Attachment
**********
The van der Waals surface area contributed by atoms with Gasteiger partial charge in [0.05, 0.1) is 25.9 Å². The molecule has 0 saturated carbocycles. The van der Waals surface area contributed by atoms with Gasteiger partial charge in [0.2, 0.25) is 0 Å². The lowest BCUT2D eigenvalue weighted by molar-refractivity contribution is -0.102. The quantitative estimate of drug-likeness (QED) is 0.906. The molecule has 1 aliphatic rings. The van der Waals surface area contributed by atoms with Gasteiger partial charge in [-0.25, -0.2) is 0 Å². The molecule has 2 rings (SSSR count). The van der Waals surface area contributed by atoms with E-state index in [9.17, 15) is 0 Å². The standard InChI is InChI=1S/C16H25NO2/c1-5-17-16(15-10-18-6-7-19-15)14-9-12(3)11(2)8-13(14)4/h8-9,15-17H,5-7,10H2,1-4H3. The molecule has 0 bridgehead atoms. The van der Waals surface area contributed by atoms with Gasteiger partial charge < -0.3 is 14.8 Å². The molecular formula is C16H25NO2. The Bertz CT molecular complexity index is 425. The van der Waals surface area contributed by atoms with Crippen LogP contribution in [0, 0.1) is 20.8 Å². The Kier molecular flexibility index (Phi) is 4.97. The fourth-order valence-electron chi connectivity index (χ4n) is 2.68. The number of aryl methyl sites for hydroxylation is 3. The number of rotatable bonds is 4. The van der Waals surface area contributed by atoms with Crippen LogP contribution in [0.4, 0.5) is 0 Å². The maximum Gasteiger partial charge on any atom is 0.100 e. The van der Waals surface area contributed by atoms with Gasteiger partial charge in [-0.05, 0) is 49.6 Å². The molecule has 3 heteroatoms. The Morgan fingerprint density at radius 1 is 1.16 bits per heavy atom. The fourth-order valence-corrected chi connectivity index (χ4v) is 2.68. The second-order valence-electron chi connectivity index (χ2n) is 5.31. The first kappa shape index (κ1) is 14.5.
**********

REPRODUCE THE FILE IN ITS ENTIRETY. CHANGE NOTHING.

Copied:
The van der Waals surface area contributed by atoms with Gasteiger partial charge in [0.05, 0.1) is 25.9 Å². The molecule has 0 saturated carbocycles. The van der Waals surface area contributed by atoms with Gasteiger partial charge in [0.2, 0.25) is 0 Å². The lowest BCUT2D eigenvalue weighted by molar-refractivity contribution is -0.102. The quantitative estimate of drug-likeness (QED) is 0.906. The molecule has 1 aliphatic rings. The van der Waals surface area contributed by atoms with Gasteiger partial charge in [-0.25, -0.2) is 0 Å². The molecule has 2 rings (SSSR count). The van der Waals surface area contributed by atoms with E-state index in [9.17, 15) is 0 Å². The standard InChI is InChI=1S/C16H25NO2/c1-5-17-16(15-10-18-6-7-19-15)14-9-12(3)11(2)8-13(14)4/h8-9,15-17H,5-7,10H2,1-4H3. The molecule has 0 bridgehead atoms. The van der Waals surface area contributed by atoms with Gasteiger partial charge < -0.3 is 14.8 Å². The molecular formula is C16H25NO2. The Bertz CT molecular complexity index is 425. The van der Waals surface area contributed by atoms with Crippen LogP contribution in [0, 0.1) is 20.8 Å². The Kier molecular flexibility index (Phi) is 4.97. The fourth-order valence-electron chi connectivity index (χ4n) is 2.68. The number of aryl methyl sites for hydroxylation is 3. The number of rotatable bonds is 4. The van der Waals surface area contributed by atoms with Crippen LogP contribution in [0.4, 0.5) is 0 Å². The maximum Gasteiger partial charge on any atom is 0.100 e. The van der Waals surface area contributed by atoms with Gasteiger partial charge in [-0.05, 0) is 49.6 Å². The molecule has 3 heteroatoms. The Morgan fingerprint density at radius 1 is 1.16 bits per heavy atom. The fourth-order valence-corrected chi connectivity index (χ4v) is 2.68. The second-order valence-electron chi connectivity index (χ2n) is 5.31. The first kappa shape index (κ1) is 14.5.